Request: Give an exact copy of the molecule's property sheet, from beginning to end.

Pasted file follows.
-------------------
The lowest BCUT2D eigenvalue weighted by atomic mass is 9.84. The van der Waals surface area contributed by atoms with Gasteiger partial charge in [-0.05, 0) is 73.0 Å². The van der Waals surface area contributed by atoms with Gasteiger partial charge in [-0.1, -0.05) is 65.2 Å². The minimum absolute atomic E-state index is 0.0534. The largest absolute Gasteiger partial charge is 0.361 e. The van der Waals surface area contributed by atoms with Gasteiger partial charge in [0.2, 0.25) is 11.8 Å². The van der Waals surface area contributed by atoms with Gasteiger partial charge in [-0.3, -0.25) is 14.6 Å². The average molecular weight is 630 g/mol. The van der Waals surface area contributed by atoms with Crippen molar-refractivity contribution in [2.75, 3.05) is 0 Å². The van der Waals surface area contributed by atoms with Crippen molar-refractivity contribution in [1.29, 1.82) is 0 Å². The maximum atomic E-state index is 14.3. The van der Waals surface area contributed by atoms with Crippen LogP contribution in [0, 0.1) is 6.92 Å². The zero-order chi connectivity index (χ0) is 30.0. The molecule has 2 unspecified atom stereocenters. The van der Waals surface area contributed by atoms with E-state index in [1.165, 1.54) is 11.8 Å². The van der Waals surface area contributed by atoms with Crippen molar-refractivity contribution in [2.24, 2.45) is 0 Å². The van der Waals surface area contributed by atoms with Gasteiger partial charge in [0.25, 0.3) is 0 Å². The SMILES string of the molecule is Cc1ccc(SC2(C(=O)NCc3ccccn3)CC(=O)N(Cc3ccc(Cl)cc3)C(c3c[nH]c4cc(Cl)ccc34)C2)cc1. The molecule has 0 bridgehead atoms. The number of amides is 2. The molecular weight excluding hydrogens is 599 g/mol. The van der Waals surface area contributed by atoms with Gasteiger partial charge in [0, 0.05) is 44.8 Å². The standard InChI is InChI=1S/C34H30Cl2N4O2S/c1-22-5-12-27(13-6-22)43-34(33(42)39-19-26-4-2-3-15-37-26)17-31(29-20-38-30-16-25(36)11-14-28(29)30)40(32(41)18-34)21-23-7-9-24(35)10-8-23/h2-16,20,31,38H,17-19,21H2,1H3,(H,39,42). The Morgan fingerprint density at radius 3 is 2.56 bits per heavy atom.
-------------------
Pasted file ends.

The lowest BCUT2D eigenvalue weighted by atomic mass is 9.84. The van der Waals surface area contributed by atoms with Gasteiger partial charge in [-0.05, 0) is 73.0 Å². The van der Waals surface area contributed by atoms with Gasteiger partial charge in [-0.1, -0.05) is 65.2 Å². The minimum absolute atomic E-state index is 0.0534. The largest absolute Gasteiger partial charge is 0.361 e. The van der Waals surface area contributed by atoms with Gasteiger partial charge in [0.2, 0.25) is 11.8 Å². The van der Waals surface area contributed by atoms with Gasteiger partial charge in [-0.3, -0.25) is 14.6 Å². The average molecular weight is 630 g/mol. The van der Waals surface area contributed by atoms with Crippen molar-refractivity contribution in [2.75, 3.05) is 0 Å². The van der Waals surface area contributed by atoms with Crippen molar-refractivity contribution in [1.29, 1.82) is 0 Å². The maximum atomic E-state index is 14.3. The van der Waals surface area contributed by atoms with Crippen LogP contribution in [0, 0.1) is 6.92 Å². The zero-order chi connectivity index (χ0) is 30.0. The molecule has 2 unspecified atom stereocenters. The van der Waals surface area contributed by atoms with E-state index in [1.165, 1.54) is 11.8 Å². The van der Waals surface area contributed by atoms with Crippen molar-refractivity contribution in [2.24, 2.45) is 0 Å². The van der Waals surface area contributed by atoms with Gasteiger partial charge in [0.25, 0.3) is 0 Å². The SMILES string of the molecule is Cc1ccc(SC2(C(=O)NCc3ccccn3)CC(=O)N(Cc3ccc(Cl)cc3)C(c3c[nH]c4cc(Cl)ccc34)C2)cc1. The molecule has 0 bridgehead atoms. The number of amides is 2. The molecular weight excluding hydrogens is 599 g/mol. The van der Waals surface area contributed by atoms with Gasteiger partial charge in [0, 0.05) is 44.8 Å². The standard InChI is InChI=1S/C34H30Cl2N4O2S/c1-22-5-12-27(13-6-22)43-34(33(42)39-19-26-4-2-3-15-37-26)17-31(29-20-38-30-16-25(36)11-14-28(29)30)40(32(41)18-34)21-23-7-9-24(35)10-8-23/h2-16,20,31,38H,17-19,21H2,1H3,(H,39,42). The Morgan fingerprint density at radius 3 is 2.56 bits per heavy atom.